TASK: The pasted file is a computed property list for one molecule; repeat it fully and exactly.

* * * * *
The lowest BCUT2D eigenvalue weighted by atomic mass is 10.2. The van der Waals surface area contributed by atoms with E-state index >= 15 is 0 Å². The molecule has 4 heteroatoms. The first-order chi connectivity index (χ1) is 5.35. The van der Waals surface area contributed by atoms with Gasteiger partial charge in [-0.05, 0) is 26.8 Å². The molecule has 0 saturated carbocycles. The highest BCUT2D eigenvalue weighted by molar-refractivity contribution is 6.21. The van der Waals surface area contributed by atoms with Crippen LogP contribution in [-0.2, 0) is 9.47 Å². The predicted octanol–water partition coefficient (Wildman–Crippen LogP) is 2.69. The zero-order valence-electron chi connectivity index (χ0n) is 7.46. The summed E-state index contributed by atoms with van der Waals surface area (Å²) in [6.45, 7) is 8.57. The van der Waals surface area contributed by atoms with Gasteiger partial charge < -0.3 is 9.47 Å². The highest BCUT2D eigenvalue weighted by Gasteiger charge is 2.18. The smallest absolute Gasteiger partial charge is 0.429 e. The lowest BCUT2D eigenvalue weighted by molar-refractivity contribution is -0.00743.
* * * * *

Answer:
The lowest BCUT2D eigenvalue weighted by atomic mass is 10.2. The van der Waals surface area contributed by atoms with E-state index >= 15 is 0 Å². The molecule has 4 heteroatoms. The first-order chi connectivity index (χ1) is 5.35. The van der Waals surface area contributed by atoms with Gasteiger partial charge in [-0.05, 0) is 26.8 Å². The molecule has 0 saturated carbocycles. The highest BCUT2D eigenvalue weighted by molar-refractivity contribution is 6.21. The van der Waals surface area contributed by atoms with Crippen LogP contribution in [-0.2, 0) is 9.47 Å². The predicted octanol–water partition coefficient (Wildman–Crippen LogP) is 2.69. The zero-order valence-electron chi connectivity index (χ0n) is 7.46. The summed E-state index contributed by atoms with van der Waals surface area (Å²) in [6.45, 7) is 8.57. The van der Waals surface area contributed by atoms with Gasteiger partial charge < -0.3 is 9.47 Å². The highest BCUT2D eigenvalue weighted by Gasteiger charge is 2.18. The smallest absolute Gasteiger partial charge is 0.429 e. The lowest BCUT2D eigenvalue weighted by molar-refractivity contribution is -0.00743.